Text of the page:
The Final Pathetic Bleatings of the Forum
I humbly request the wisdom of AristotleReplies:
ok here is my final draft of my essay:
People in the 16th century were very ill informed about the world
around them. This was when people believed that rats came from dirty
rags and when the Bubonic Plague was going through Europe. People
wanted to maintain their believes of what they knew and not learn
about new ideas that they were not accustomed too. Many people did not
even have a basic education and many did not even to live to forty
years of age.
Many people during that time believed that the Earth was the center
of the universe. They believed that the sun, moon, stars and all
known planets circled the Earth. The main person to reject this common
belief was later known as the founder of modern astronomy, Nicolas
Copernicus. He believed the Earth and other bodies circled the sun.
This ideas was not new, but when others mentioned it before they were
rejected. Nicolas Copernicus was born in Torunac, Poland around 1473
and died in about 1543. He was an astronomer and a mathematician and
also studied a little bit of medicine and canon law. Canon law means
studying the books of the Bible. Copernicus wrote a 400 page treatise,
called De Revolutionibus Orbium Coelestium, or On the Revolutions of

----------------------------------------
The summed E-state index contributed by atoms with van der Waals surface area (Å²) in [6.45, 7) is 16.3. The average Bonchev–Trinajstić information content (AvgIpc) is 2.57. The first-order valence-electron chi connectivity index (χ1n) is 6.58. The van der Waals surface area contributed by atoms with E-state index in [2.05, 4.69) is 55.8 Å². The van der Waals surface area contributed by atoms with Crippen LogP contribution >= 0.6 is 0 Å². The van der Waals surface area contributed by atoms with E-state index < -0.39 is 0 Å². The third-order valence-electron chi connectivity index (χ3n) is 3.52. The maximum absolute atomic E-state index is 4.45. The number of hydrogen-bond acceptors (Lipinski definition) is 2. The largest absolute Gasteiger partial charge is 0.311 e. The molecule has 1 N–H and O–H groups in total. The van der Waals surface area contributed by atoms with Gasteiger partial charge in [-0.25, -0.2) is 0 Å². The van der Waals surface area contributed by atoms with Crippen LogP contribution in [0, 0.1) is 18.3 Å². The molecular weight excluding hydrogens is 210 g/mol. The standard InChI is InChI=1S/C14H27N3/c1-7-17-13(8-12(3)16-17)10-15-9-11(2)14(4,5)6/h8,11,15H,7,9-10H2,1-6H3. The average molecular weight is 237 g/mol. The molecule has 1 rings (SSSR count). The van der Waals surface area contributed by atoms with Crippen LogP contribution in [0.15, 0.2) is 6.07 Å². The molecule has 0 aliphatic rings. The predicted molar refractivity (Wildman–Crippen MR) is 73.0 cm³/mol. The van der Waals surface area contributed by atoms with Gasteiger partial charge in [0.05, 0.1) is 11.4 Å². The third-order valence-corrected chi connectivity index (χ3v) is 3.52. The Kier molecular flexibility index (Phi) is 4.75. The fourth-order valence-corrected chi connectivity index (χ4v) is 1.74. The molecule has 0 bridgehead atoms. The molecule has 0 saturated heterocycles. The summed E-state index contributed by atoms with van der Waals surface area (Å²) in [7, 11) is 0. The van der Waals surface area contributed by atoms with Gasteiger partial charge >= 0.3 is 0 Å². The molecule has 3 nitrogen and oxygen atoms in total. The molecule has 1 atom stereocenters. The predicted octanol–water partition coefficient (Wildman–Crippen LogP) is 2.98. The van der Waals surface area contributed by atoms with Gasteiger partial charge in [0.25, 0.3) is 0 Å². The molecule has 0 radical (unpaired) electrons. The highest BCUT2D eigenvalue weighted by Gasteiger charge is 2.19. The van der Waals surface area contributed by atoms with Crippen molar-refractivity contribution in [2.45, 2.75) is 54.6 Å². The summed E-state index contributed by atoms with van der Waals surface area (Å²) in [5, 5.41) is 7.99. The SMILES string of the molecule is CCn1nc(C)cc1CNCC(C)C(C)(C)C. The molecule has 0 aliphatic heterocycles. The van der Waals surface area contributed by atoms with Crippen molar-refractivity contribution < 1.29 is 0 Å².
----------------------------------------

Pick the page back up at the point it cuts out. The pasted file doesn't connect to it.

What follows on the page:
the Celestial Spheres. Completed in 1530, he talked about the theory
of the Earth rotating around its own axis daily and rotating around
the Sun, and to help prove it he had mathematical explanations to it
all. Copernicus was the first person in history to create a system
combining mathematics, physics and cosmology. He delayed publishing it
for thirteen years because he was afraid he would get into trouble
with the church. When it was finally published in 1543 it got hostile
review because everyone thought and believed that the Earth was the
center of the universe. Many people, such as William Shakespeare,
feared the theory because they thought it would destroy social order
and create chaos. Well others thought it helped justify some radical
theological views. Copernicus died shortly after it was published.
One astronomer named Tycho Brahe strongly rejected Copernicus theory.
Oddly enough the information that was gathered by him was used later
to support Copernicus theory which he did not like. When Tycho Brahe
died his assistant, Johannes Kepler looked at Brahes worked and
developed the laws of planetary motion, which was later reinforced by
Newtons law of gravitation and laws of motion.
Another astronomer was Galileo. Galileo supported Copernicus theory
with the telescope. Galileo showed that satellites (moons) orbited
other planets. He also viewed the moon in his telescope reporting that
the moons surface was rocky like that of the Earths. He announced his
results in the Nuncius or Sideral Messenger in 1610.
With Galileo and Keplers help, and many other scientist that came
before and after Copernicus, Copernicus theory was proven right and
it led up to a revloution of science. People in the 1500s and 1600s
were used to the old ways. In fact they used the same astronomy text
book, titled The Sphere since 1200. Copernicus theory disproved most